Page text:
Norway’s healthcare watchdog has declared that there is “not enough research” on the safety of transgender drugs and surgery for children, and therefore these treatments should be considered experimental, according to an official report.
The Norwegian Healthcare Investigation Board (NHIB/UKOM), which is responsible for investigating serious adverse events involving Norway’s healthcare services, published its findings in a report this month.
Although gender confirmation treatments have been available in Norway since the late 1950s, there has been a significant increase in the number of people seeking these treatments in recent years.
From an average of only four referrals per year from 1975-1990, the number rose to 50-70 per year from 2007-2010, and then to 400-600 per year from 2018-2021.
Despite the surge in demand, UKOM reported that “not enough research has been done” on the long-term effects and stability of gender dysphoria, particularly among young people.
They emphasized that gender confirmation treatments can be “irreversible,” and that the use of puberty blockers and hormone therapy is partially or completely irreversible as well.
The report highlighted the lack of consistency in approaches to treating transgender minors and noted that some patients experienced a “lack of competence” on the part of the medical professionals treating them, with treatment sometimes starting “too early or without multidisciplinary assessment and investigation.”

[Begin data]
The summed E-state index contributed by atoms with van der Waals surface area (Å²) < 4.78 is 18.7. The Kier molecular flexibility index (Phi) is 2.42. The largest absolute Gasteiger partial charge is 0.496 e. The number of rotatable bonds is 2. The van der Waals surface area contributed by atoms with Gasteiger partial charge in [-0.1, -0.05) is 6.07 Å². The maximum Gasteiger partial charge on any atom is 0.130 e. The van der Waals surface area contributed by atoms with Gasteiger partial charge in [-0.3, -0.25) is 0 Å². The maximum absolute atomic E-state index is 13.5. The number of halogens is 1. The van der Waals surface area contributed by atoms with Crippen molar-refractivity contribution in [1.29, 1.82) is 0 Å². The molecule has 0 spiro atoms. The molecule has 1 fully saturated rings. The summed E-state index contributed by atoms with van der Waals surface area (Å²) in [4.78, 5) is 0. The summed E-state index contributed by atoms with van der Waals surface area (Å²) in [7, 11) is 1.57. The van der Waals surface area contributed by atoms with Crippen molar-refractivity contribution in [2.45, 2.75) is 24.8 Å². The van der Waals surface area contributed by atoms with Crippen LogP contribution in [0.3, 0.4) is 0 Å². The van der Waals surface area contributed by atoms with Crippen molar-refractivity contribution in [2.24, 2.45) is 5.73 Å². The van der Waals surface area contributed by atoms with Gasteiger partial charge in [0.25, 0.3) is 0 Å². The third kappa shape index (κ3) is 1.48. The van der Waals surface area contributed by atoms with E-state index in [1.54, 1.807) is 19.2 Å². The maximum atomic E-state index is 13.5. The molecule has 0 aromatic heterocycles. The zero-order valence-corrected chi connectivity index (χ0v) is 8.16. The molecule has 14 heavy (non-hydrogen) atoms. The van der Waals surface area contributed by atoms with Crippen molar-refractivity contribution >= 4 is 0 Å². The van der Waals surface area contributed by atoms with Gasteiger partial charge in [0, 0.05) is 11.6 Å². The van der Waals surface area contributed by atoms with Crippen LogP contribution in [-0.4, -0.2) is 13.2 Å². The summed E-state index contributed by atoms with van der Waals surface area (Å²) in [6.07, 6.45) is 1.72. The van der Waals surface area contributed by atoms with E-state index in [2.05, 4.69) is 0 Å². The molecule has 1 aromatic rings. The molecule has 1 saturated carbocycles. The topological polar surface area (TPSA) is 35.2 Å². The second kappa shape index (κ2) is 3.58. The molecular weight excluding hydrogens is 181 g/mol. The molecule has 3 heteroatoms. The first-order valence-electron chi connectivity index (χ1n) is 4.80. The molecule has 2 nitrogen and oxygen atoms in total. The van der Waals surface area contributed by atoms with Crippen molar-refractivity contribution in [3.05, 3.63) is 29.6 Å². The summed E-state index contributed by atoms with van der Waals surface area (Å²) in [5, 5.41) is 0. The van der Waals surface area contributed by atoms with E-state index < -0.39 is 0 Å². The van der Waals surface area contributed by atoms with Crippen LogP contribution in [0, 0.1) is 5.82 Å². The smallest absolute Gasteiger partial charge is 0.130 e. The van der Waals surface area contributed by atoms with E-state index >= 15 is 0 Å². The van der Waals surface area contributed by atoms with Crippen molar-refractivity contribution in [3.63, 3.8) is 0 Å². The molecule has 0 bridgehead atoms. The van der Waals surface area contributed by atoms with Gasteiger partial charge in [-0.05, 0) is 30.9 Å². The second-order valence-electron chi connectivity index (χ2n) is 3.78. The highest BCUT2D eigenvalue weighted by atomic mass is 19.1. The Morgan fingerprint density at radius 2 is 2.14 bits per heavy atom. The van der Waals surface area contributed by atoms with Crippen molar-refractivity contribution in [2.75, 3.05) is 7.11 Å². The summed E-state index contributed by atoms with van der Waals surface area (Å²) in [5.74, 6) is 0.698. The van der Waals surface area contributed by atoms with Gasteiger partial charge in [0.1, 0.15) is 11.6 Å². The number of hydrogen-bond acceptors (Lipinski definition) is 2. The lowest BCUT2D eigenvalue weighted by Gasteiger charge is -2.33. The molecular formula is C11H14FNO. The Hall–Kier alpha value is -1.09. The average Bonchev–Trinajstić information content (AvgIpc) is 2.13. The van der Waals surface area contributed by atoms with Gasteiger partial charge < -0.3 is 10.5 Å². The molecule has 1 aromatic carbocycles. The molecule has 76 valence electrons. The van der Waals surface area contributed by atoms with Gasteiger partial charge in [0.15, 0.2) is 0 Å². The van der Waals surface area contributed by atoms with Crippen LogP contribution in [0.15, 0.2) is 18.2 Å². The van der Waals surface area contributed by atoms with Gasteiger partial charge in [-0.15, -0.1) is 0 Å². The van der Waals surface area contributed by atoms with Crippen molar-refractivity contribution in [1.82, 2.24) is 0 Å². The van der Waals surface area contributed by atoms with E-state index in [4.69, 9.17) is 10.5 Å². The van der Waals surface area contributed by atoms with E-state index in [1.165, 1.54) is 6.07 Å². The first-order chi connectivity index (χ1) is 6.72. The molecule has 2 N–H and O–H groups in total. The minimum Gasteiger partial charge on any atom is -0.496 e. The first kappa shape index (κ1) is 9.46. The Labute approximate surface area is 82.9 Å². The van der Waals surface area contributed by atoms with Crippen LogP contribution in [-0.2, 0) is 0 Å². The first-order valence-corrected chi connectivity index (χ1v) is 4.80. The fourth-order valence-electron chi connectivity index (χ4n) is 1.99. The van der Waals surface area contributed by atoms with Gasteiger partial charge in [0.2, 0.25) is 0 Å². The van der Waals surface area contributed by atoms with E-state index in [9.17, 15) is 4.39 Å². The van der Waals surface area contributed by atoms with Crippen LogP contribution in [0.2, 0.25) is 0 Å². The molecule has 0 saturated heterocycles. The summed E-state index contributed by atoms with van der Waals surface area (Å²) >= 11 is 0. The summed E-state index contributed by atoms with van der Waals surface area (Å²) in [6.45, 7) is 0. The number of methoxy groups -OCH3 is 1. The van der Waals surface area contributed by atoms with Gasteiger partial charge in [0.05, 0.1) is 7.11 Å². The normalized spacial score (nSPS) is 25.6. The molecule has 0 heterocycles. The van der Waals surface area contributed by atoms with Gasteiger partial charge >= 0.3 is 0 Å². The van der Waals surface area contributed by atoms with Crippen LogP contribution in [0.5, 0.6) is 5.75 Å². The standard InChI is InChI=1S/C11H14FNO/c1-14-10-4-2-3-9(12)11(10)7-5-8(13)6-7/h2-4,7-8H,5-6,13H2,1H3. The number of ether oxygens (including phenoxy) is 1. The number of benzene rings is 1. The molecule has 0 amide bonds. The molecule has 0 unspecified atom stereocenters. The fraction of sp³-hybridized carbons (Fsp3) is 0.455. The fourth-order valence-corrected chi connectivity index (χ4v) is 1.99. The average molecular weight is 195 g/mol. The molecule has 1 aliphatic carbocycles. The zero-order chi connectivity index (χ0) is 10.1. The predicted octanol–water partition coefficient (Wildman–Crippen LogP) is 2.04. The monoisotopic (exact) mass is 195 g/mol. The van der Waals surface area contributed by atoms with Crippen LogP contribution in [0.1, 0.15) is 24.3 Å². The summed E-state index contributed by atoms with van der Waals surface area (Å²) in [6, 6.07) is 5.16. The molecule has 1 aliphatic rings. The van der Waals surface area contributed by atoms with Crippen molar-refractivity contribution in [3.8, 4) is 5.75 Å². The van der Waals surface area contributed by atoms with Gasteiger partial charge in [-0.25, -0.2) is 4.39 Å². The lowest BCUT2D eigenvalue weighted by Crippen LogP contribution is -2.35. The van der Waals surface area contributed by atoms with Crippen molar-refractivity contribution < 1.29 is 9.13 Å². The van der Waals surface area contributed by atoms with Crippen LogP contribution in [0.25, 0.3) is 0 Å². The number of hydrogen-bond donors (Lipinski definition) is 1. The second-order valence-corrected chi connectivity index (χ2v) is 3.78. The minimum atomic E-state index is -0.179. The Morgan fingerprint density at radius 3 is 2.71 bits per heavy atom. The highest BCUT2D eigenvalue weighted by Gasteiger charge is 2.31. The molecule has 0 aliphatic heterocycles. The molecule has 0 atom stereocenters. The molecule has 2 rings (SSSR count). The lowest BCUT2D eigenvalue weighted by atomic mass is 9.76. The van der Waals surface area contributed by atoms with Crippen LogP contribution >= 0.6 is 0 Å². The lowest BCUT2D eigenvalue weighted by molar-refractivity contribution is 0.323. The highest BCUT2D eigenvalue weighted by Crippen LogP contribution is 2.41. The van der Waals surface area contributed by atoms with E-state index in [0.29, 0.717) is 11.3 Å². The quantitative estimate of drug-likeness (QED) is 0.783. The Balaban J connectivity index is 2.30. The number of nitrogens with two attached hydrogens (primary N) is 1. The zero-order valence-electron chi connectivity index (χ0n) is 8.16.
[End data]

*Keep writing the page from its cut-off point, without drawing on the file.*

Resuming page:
Moreover, the watchdog pointed out that many people with gender incongruity live well without the need for healthcare, and many also have other conditions, such as mental disorders or ADHD.
UKOM recommended that puberty-delaying treatment and hormonal and surgical gender confirmation treatment for children and young people should be defined as trial treatment and that such treatments should be followed up with a systematic collection of data for quality assurance and research.
The report’s conclusion is particularly significant, given that the rise in minors seeking trans treatment appears to be particularly marked among girls who identify as boys.
This phenomenon has also been observed in the United Kingdom, where there has been a 4,400% increase in girls being referred for trans treatments over the course of a decade, prompting concern from the Conservative Party.